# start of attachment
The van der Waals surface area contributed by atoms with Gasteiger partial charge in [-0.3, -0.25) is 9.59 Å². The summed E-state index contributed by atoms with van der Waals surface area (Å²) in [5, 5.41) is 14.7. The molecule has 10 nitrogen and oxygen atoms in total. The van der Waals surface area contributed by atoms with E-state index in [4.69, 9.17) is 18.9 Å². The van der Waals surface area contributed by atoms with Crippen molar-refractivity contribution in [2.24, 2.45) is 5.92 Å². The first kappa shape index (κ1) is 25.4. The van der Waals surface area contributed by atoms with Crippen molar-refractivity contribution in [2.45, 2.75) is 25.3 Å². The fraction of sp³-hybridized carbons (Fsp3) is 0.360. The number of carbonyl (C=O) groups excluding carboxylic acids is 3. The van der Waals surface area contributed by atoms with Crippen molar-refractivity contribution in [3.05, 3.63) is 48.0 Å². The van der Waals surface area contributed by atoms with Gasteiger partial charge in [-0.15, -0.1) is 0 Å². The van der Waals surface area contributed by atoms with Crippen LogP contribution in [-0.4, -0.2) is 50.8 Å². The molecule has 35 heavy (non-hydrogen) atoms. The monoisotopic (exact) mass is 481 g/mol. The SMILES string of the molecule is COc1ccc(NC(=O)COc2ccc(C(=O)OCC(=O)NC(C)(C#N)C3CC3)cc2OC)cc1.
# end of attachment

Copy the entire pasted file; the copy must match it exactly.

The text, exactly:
The van der Waals surface area contributed by atoms with Gasteiger partial charge in [-0.3, -0.25) is 9.59 Å². The summed E-state index contributed by atoms with van der Waals surface area (Å²) in [5, 5.41) is 14.7. The molecule has 10 nitrogen and oxygen atoms in total. The van der Waals surface area contributed by atoms with E-state index in [4.69, 9.17) is 18.9 Å². The van der Waals surface area contributed by atoms with Crippen molar-refractivity contribution in [2.24, 2.45) is 5.92 Å². The first kappa shape index (κ1) is 25.4. The van der Waals surface area contributed by atoms with Crippen molar-refractivity contribution in [2.45, 2.75) is 25.3 Å². The fraction of sp³-hybridized carbons (Fsp3) is 0.360. The number of carbonyl (C=O) groups excluding carboxylic acids is 3. The van der Waals surface area contributed by atoms with Crippen molar-refractivity contribution in [3.05, 3.63) is 48.0 Å². The van der Waals surface area contributed by atoms with Gasteiger partial charge in [-0.15, -0.1) is 0 Å². The van der Waals surface area contributed by atoms with Crippen LogP contribution in [-0.4, -0.2) is 50.8 Å². The molecule has 35 heavy (non-hydrogen) atoms. The monoisotopic (exact) mass is 481 g/mol. The SMILES string of the molecule is COc1ccc(NC(=O)COc2ccc(C(=O)OCC(=O)NC(C)(C#N)C3CC3)cc2OC)cc1.